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American Assassin – A Movie Review


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American Assassin

The Cinnamon Girl and I have very much been looking forward to American Assassin. The initial previews promised a taut thriller, with solid action and a couple of lead performances which could carry an excellent movie. They also pointed to a nuanced film that might have some philosophical depth to it.

As previews continued to churn out, our conceptions about the movie began to change (nuclear explosives? a rogue former protegee?) but we held fast the our anticipation, especially as it related to seeing Michael Keaton in what promised to be a solid role as a tough military man, intent on protecting America and training the next generation.

Good news: Keaton is great and steals every scene in which he is featured. His line delivery is wonderful – quirky and off center – so much so that the intensity he imbues in his Stan Hurley is utterly believable and totally magnetic. I bought Keaton in the role and wanted to know more about him than I did about Dylan O’Brien’s main character, Mitchell Rapp.

It is not that O’Brien is bad, he is simply not Keaton nor is he given much with which to work and, while an actor of Keaton’s ability can develop a character seemingly out of whole cloth, O’Brien is not in that league.

As the movie wore on (and that is the correct word, unfortunately), I wanted more of Keaton and less of… well… everyone and everything else.

Though the story was not particularly inventive (mentor’s old protegee and new protegee go up against each other – who will survive?), the action shifted all over the place from small situations to increasingly gigantic and increasingly hard to believe ones.

We’re in a tunnel! We’re in a hotel room! We’re in a car! We’re on a speed boat! We’re approaching a carrier group and… my God, is that a nuclear explosion?

Here is the thing, for a movie called American Assassin, there was a lot of action that did not feel covert. This was an over-the-top, superhero culture inspired extravaganza that I did not expect and the change from expectation to reality was not welcome.

While I loved Keaton’s performance (and he gets to chew some scenery here – literally) and was entertained by a set piece or two, the overall effect of American Assassin was far less than the sum of its parts, its violence, its action sequences and the many, many modes of transport the characters used and fought in and around.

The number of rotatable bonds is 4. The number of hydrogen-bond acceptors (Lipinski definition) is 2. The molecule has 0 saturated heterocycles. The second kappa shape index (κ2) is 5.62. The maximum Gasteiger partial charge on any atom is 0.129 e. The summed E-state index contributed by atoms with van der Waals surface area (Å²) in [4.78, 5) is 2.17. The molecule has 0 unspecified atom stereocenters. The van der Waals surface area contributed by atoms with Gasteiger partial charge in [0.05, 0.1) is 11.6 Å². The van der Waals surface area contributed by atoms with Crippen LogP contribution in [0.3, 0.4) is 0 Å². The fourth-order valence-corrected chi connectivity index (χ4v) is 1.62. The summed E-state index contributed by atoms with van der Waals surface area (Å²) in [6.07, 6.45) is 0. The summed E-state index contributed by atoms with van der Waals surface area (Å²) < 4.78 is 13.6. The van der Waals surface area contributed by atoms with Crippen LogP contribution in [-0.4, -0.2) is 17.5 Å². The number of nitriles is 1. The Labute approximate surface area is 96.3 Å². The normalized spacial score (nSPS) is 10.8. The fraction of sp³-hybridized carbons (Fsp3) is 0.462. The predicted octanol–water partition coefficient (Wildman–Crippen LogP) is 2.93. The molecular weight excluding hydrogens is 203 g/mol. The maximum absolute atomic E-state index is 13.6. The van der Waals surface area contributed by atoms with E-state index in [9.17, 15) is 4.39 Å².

Marginally enjoyable, utterly forgettable, this movie is a disaster without Michael Keaton. Actually, it is a disaster with Michael Keaton. Let us hope that his renaissance is not derailed by it.

 

 

AMERICAN ASSASSIN receives TWO PLANES, TRAINS and AUTOMOBILES out of a possible FIVE.

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Dunkirk – A Movie Review


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dunkirk-poster

The true story behind Dunkirk is stunning: during World War II, 400,000 Allied soldiers were trapped on the beaches of Dunkirk, France awaiting some kind of rescue. The tactical decision to not send significant forces to their aid is surely not easily made, but, to do so could mean the crippling of the English army, navy and air force and could hand Germany the keys to overrunning Europe.

The men on the beaches of Dunkirk are essentially on their own.

Into this scenario, steps writer/director Christopher Nolan. Deservedly regarded as one of the best creators in film today, Nolan may have just directed his best movie to date. Without question, Dunkirk solidifies Nolan’s already sterling reputation. Sparse, spare and deeply affecting, Dunkirk unfolds with minimal dialogue and at a breakneck pace – a pace metered by the ticking of a stopwatch.

Time is an important element of the movie, perhaps the most important: how long will it take to get to a rescue boat, how long can the spitfires remain in the air, how long before the “little navy” is within range of the beach? Time is also an element that Nolan cleverly manipulates and, in that manipulation, lies the riveting excellence of the film.

Dunkirk is a really, really good movie.

And then, suddenly, it is a brilliant one.

It would not be fair to spoil how good Nolan here. Suffice it to say that this movie is as much about a writer/director’s prowess as any recent release of which I can think. A thinking person’s film about war, a summer blockbuster, a harrowing true story, Dunkirk wildly succeeds at being all 3.

The movie is short, which is something of a surprise for a Christopher Nolan film. Typically, Nolan’s movies are broadly scripted and involved and lengthy as well. Coming in at well under two hours, Dunkirk feels over before it starts and leaves one wanting to queue up for a repeat viewing.

From Tom Hardy’s (hey, can we ever see the guy’s entire face?) spitfire pilot, to Kenneth Branaugh’s Commander Bolton, to Mark Rylance’s Mr. Dawson, the actors are as good as their director. Each creates an indelible impression as do the young men (most notably a terrific Harry Styles) whose stories of trying to survive the beach tie the film together. As Dunkirk is very much a textbook on “show, don’t tell,” the cast has to make the most of the moments they are given. All of them do.

Dunkirk may well win Christopher Nolan his first Best Director Oscar and the movie is all-but certain to be nominated for Best Picture. Whatever accolades it receives, Dunkirk deserves.

There is not another movie like it in theaters now. They may not be another war movie like it, either.

Dunkirk showcases a master filmmaker at the top of his game.

 

DUNKIRK receives FIVE TICKING WATCHES out of a possible FIVE.

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Spider-Man: Homecoming – A Movie Review


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Spider-Man Homecoming